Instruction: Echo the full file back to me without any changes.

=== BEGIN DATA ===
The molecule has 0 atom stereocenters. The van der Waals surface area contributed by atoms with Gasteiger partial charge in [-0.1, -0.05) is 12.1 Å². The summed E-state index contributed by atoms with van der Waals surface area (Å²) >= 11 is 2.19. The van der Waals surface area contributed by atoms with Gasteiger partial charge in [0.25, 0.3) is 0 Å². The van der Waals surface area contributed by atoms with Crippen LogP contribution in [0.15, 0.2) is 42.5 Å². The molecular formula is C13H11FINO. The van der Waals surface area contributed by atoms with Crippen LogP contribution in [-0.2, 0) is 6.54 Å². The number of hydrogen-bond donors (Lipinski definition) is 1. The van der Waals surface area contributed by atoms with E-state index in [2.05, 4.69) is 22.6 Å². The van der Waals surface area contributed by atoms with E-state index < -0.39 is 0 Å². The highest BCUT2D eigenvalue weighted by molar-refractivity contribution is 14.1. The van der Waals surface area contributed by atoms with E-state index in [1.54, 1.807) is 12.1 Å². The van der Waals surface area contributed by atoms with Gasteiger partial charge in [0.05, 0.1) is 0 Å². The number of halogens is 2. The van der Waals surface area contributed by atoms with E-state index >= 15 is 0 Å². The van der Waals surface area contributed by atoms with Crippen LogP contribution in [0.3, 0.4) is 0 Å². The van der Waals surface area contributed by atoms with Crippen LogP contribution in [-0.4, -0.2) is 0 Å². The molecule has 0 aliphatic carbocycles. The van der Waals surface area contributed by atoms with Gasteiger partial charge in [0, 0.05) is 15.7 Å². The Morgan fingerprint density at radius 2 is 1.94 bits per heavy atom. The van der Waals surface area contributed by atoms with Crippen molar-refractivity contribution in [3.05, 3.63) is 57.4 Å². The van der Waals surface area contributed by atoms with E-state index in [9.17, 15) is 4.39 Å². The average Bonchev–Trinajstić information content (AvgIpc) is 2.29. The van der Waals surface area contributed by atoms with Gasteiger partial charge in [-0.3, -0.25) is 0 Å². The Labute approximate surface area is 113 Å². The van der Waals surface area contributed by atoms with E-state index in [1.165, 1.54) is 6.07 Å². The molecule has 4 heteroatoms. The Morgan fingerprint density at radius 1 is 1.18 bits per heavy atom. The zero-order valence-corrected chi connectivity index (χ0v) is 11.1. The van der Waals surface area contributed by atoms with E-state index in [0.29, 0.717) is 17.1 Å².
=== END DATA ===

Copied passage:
The molecule has 0 atom stereocenters. The van der Waals surface area contributed by atoms with Gasteiger partial charge in [-0.1, -0.05) is 12.1 Å². The summed E-state index contributed by atoms with van der Waals surface area (Å²) >= 11 is 2.19. The van der Waals surface area contributed by atoms with Gasteiger partial charge in [0.25, 0.3) is 0 Å². The van der Waals surface area contributed by atoms with Crippen LogP contribution in [0.15, 0.2) is 42.5 Å². The molecular formula is C13H11FINO. The van der Waals surface area contributed by atoms with Crippen LogP contribution in [-0.2, 0) is 6.54 Å². The number of hydrogen-bond donors (Lipinski definition) is 1. The van der Waals surface area contributed by atoms with E-state index in [2.05, 4.69) is 22.6 Å². The van der Waals surface area contributed by atoms with E-state index < -0.39 is 0 Å². The highest BCUT2D eigenvalue weighted by molar-refractivity contribution is 14.1. The van der Waals surface area contributed by atoms with E-state index in [1.54, 1.807) is 12.1 Å². The van der Waals surface area contributed by atoms with Gasteiger partial charge in [0.05, 0.1) is 0 Å². The number of halogens is 2. The van der Waals surface area contributed by atoms with E-state index >= 15 is 0 Å². The van der Waals surface area contributed by atoms with Crippen LogP contribution in [0.3, 0.4) is 0 Å². The van der Waals surface area contributed by atoms with Crippen LogP contribution in [-0.4, -0.2) is 0 Å². The molecule has 0 aliphatic carbocycles. The van der Waals surface area contributed by atoms with Gasteiger partial charge in [0, 0.05) is 15.7 Å². The Morgan fingerprint density at radius 2 is 1.94 bits per heavy atom. The van der Waals surface area contributed by atoms with Crippen molar-refractivity contribution in [3.05, 3.63) is 57.4 Å². The van der Waals surface area contributed by atoms with E-state index in [9.17, 15) is 4.39 Å². The average Bonchev–Trinajstić information content (AvgIpc) is 2.29. The van der Waals surface area contributed by atoms with Gasteiger partial charge in [-0.3, -0.25) is 0 Å². The Labute approximate surface area is 113 Å². The van der Waals surface area contributed by atoms with E-state index in [1.165, 1.54) is 6.07 Å². The molecule has 4 heteroatoms. The Morgan fingerprint density at radius 1 is 1.18 bits per heavy atom. The zero-order valence-corrected chi connectivity index (χ0v) is 11.1. The van der Waals surface area contributed by atoms with E-state index in [0.29, 0.717) is 17.1 Å².